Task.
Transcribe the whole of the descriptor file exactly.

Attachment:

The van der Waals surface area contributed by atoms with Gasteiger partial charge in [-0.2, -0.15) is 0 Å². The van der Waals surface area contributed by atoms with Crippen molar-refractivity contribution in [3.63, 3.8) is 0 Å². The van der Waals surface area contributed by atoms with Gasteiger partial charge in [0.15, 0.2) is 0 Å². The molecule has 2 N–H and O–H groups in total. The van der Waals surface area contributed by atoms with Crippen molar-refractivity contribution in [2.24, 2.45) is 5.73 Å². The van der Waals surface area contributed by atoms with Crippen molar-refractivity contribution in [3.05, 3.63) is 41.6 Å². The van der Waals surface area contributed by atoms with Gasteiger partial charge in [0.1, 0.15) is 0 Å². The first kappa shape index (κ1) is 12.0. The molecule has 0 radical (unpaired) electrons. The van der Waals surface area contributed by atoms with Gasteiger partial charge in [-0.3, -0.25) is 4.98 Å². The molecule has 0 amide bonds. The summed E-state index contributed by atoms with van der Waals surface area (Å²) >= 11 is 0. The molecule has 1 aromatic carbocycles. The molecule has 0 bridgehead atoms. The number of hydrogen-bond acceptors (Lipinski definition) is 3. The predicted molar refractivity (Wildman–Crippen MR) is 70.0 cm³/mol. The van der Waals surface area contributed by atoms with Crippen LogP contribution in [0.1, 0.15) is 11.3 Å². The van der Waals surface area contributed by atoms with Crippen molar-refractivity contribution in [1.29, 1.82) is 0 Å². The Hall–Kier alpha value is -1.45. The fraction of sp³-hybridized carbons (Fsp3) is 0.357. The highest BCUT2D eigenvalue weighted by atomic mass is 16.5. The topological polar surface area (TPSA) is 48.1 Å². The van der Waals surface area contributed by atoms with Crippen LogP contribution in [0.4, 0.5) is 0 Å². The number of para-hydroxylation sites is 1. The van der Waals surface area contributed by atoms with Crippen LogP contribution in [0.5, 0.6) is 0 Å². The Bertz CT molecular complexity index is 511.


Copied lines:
The van der Waals surface area contributed by atoms with Gasteiger partial charge in [-0.2, -0.15) is 0 Å². The van der Waals surface area contributed by atoms with Crippen molar-refractivity contribution in [3.63, 3.8) is 0 Å². The van der Waals surface area contributed by atoms with Gasteiger partial charge in [0.15, 0.2) is 0 Å². The molecule has 2 N–H and O–H groups in total. The van der Waals surface area contributed by atoms with Crippen molar-refractivity contribution in [2.24, 2.45) is 5.73 Å². The van der Waals surface area contributed by atoms with Crippen molar-refractivity contribution in [3.05, 3.63) is 41.6 Å². The van der Waals surface area contributed by atoms with Gasteiger partial charge in [0.1, 0.15) is 0 Å². The first kappa shape index (κ1) is 12.0. The molecule has 0 radical (unpaired) electrons. The van der Waals surface area contributed by atoms with Gasteiger partial charge in [-0.3, -0.25) is 4.98 Å². The molecule has 0 amide bonds. The summed E-state index contributed by atoms with van der Waals surface area (Å²) >= 11 is 0. The molecule has 1 aromatic carbocycles. The molecule has 0 bridgehead atoms. The number of hydrogen-bond acceptors (Lipinski definition) is 3. The predicted molar refractivity (Wildman–Crippen MR) is 70.0 cm³/mol. The van der Waals surface area contributed by atoms with Crippen LogP contribution in [0.1, 0.15) is 11.3 Å². The van der Waals surface area contributed by atoms with Crippen molar-refractivity contribution in [1.29, 1.82) is 0 Å². The Hall–Kier alpha value is -1.45. The fraction of sp³-hybridized carbons (Fsp3) is 0.357. The highest BCUT2D eigenvalue weighted by atomic mass is 16.5. The topological polar surface area (TPSA) is 48.1 Å². The van der Waals surface area contributed by atoms with Crippen LogP contribution in [0.4, 0.5) is 0 Å². The number of para-hydroxylation sites is 1. The van der Waals surface area contributed by atoms with Crippen LogP contribution in [0.5, 0.6) is 0 Å². The Bertz CT molecular complexity index is 511.